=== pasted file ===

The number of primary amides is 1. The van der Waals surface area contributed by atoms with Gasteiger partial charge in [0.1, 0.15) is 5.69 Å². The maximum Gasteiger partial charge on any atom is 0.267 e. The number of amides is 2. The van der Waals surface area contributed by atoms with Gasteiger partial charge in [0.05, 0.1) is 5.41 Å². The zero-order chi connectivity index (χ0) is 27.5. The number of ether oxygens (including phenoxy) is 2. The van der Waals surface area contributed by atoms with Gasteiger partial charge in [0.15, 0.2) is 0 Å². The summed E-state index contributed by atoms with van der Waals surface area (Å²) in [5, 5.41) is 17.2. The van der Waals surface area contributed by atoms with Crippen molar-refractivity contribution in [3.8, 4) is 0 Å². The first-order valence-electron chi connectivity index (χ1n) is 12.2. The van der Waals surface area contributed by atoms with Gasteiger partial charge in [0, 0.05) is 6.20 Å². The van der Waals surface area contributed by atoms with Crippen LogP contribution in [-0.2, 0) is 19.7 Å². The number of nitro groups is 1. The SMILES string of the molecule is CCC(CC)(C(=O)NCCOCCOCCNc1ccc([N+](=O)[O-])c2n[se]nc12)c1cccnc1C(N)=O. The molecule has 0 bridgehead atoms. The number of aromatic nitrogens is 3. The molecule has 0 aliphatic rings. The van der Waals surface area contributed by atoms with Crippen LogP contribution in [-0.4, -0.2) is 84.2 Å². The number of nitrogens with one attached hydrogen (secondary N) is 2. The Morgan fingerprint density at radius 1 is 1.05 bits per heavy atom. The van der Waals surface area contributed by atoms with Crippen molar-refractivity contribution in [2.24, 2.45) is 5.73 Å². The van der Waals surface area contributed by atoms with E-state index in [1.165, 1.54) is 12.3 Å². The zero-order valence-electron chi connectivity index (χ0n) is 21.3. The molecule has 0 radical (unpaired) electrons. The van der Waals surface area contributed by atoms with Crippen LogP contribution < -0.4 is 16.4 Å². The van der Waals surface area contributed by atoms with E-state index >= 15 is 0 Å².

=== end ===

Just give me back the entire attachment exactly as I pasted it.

The number of primary amides is 1. The van der Waals surface area contributed by atoms with Gasteiger partial charge in [0.1, 0.15) is 5.69 Å². The maximum Gasteiger partial charge on any atom is 0.267 e. The number of amides is 2. The van der Waals surface area contributed by atoms with Gasteiger partial charge in [0.05, 0.1) is 5.41 Å². The zero-order chi connectivity index (χ0) is 27.5. The number of ether oxygens (including phenoxy) is 2. The van der Waals surface area contributed by atoms with Gasteiger partial charge in [0.15, 0.2) is 0 Å². The summed E-state index contributed by atoms with van der Waals surface area (Å²) in [5, 5.41) is 17.2. The van der Waals surface area contributed by atoms with Crippen molar-refractivity contribution in [3.8, 4) is 0 Å². The first-order valence-electron chi connectivity index (χ1n) is 12.2. The van der Waals surface area contributed by atoms with Gasteiger partial charge in [0, 0.05) is 6.20 Å². The van der Waals surface area contributed by atoms with Crippen LogP contribution in [-0.2, 0) is 19.7 Å². The number of nitro groups is 1. The SMILES string of the molecule is CCC(CC)(C(=O)NCCOCCOCCNc1ccc([N+](=O)[O-])c2n[se]nc12)c1cccnc1C(N)=O. The molecule has 0 bridgehead atoms. The number of aromatic nitrogens is 3. The molecule has 0 aliphatic rings. The van der Waals surface area contributed by atoms with Crippen LogP contribution in [-0.4, -0.2) is 84.2 Å². The number of nitrogens with one attached hydrogen (secondary N) is 2. The Morgan fingerprint density at radius 1 is 1.05 bits per heavy atom. The van der Waals surface area contributed by atoms with Crippen molar-refractivity contribution in [2.24, 2.45) is 5.73 Å². The van der Waals surface area contributed by atoms with E-state index in [1.165, 1.54) is 12.3 Å². The zero-order valence-electron chi connectivity index (χ0n) is 21.3. The molecule has 0 radical (unpaired) electrons. The van der Waals surface area contributed by atoms with Crippen LogP contribution < -0.4 is 16.4 Å². The van der Waals surface area contributed by atoms with E-state index >= 15 is 0 Å².